Economics can only be partially blamed though. Economies have rebounded and surpassed their pre-financial crisis numbers. It is particular parts of the economy that have shrank, creating the unrest. In the United States manufacturing and coal mining are classic examples of this. Many of these workers, male and relatively uneducated, play an important role in the rise of populism. This is a by-product of globalization. Overall, globalization has benefitted all countries involved, but in many modern democracies such as ones affected by populism, a small, but politically significant group has been affected economically.

Globalization and economics are only a portion of the problem, and likely less important than social and cultural changes. Globalization has been affecting job distribution since the 1960s, but recent social movements that have empowered minorities, reducing the relative power of historically dominant white males have been brought to the forefront of politics. Many scholars are beginning to argue this, along with a greater acceptance of immigrants, has spread fear among the largely uneducated class of white males. Certainly others have the same sentiments, but it can be seen through polling data that uneducated, white males have the highest voting rates for populists. These are the sorts of tribal issues that have created significant divides. If populism is a reaction by a population that feels the current system has both left them out of its economic rise and taken their social power away, how are they to be appeased? First, by recognizing that this group is largely uneducated, one can ascertain that better education is needed. Of course, it is wrong to leave any group out of the economic rise that modern technology and globalization has brought. There must be new policies to offset these economic changes. Part II and III of this report outlined some, including: education reform, subsidized post-secondary education, and retraining programs.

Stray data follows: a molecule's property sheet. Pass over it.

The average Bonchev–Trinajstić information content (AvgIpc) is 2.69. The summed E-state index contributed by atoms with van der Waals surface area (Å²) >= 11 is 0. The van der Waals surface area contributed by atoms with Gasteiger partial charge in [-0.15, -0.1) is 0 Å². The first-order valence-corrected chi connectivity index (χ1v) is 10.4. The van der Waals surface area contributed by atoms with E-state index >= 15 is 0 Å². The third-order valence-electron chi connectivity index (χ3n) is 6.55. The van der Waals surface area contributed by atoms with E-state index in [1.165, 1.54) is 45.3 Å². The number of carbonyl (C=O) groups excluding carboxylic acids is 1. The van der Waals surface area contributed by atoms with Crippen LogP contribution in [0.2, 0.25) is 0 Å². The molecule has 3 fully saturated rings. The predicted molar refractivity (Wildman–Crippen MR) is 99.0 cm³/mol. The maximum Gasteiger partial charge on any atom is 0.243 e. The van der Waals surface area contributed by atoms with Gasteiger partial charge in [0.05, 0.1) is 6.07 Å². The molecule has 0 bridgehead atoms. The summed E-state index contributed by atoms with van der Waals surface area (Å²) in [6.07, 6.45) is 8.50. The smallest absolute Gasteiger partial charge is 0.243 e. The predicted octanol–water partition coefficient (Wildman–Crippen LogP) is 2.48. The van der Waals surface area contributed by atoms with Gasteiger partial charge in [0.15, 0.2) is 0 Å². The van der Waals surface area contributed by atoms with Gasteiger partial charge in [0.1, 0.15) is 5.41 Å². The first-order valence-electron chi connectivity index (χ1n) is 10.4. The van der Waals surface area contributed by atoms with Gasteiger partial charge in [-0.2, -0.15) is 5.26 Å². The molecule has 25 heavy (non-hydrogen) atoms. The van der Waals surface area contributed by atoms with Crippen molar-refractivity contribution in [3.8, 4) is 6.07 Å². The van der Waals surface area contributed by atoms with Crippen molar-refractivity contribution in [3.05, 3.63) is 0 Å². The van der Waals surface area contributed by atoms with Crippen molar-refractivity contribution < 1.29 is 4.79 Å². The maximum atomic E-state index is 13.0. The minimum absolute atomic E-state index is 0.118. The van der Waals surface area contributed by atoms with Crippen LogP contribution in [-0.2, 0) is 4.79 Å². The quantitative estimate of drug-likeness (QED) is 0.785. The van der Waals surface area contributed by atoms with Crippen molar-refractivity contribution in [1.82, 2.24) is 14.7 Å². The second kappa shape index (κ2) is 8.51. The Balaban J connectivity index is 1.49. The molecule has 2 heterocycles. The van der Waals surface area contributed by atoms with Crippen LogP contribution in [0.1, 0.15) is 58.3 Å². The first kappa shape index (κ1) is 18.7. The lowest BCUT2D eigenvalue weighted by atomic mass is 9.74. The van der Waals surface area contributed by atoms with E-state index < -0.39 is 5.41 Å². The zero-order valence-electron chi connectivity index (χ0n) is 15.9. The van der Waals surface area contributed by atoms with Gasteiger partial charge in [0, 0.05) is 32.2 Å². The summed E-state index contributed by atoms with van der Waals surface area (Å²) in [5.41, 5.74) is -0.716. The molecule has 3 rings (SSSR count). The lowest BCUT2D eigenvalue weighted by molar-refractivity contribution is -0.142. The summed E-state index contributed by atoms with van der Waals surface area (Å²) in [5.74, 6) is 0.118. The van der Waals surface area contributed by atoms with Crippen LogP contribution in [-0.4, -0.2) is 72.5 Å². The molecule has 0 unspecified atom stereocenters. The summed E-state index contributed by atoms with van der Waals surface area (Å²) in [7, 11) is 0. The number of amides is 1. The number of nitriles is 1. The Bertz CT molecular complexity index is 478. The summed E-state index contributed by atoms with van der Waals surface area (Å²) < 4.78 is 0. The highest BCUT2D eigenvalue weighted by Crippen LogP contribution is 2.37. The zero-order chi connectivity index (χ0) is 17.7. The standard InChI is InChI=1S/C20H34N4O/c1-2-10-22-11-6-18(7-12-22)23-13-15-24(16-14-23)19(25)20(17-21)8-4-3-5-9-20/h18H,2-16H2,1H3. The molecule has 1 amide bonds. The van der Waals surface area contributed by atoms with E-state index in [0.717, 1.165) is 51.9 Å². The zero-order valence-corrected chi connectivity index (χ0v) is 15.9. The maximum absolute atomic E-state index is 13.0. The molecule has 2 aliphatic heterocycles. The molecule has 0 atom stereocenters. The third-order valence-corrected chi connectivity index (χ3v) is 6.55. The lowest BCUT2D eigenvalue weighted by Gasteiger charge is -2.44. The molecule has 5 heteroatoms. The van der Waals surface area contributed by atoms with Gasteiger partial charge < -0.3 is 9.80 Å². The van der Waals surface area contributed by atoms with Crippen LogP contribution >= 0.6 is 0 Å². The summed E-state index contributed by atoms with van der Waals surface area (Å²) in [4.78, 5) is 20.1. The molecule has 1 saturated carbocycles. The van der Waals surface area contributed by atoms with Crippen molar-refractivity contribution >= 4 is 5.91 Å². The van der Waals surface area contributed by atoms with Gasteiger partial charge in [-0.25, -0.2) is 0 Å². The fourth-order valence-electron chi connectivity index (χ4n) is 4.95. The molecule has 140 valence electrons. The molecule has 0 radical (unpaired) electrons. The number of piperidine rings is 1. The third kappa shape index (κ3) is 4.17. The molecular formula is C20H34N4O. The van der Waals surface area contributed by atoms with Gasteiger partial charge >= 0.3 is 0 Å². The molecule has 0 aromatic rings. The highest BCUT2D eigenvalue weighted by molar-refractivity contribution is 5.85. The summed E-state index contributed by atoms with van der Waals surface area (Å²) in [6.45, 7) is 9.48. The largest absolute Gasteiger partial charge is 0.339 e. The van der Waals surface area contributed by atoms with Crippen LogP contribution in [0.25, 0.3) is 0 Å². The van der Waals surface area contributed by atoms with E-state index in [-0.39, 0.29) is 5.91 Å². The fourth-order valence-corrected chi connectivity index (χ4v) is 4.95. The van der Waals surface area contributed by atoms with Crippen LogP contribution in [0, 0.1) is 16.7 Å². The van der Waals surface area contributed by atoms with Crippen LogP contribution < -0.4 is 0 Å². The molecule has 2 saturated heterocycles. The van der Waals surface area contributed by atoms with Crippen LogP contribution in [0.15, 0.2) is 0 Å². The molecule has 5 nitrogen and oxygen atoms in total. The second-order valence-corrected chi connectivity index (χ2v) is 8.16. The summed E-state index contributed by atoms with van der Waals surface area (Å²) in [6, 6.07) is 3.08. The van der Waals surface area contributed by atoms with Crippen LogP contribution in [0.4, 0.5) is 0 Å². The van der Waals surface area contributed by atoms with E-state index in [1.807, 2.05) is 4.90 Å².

Secondly, protectors of liberal democracy must defend its institutions. The public must stand up against unlawful and immoral actions of populists, while conceding that democracies do include compromise. Minorities absolutely deserve the same treatment as white males at both the legal and cultural level. Yet, radical organizations and behaviour are not conducive to resolving the core issues. Rather, they support political polarization and unrest, which often encourage populism.

Populism has been a symptom of the democratic process for nearly its entire history. It is the sensationalism of modern media and polarization of effects of social media that have led to such fanatical views of modernity. Yet, the populist wave is not out of liberal democrats’ hands, but they do have a duty. It has been the champions of democracy and the public’s distaste for such an authoritarian and divisive rule that has defeated populist authoritarianism in the past and the same can be done now.

Part V - Dispelling the Fallacies of Immigration

A near universality of economists, representing the entire political spectrum recognize the benefits of immigration. This recognition is not out of political ideology, but empirical data that proves immigration has net-benefits for the economy. An open letter from 1470 economists was sent to the United States Congress, Senate, and President in an attempt to preserve the valuable system of immigration that has helped the United States prosper throughout its history.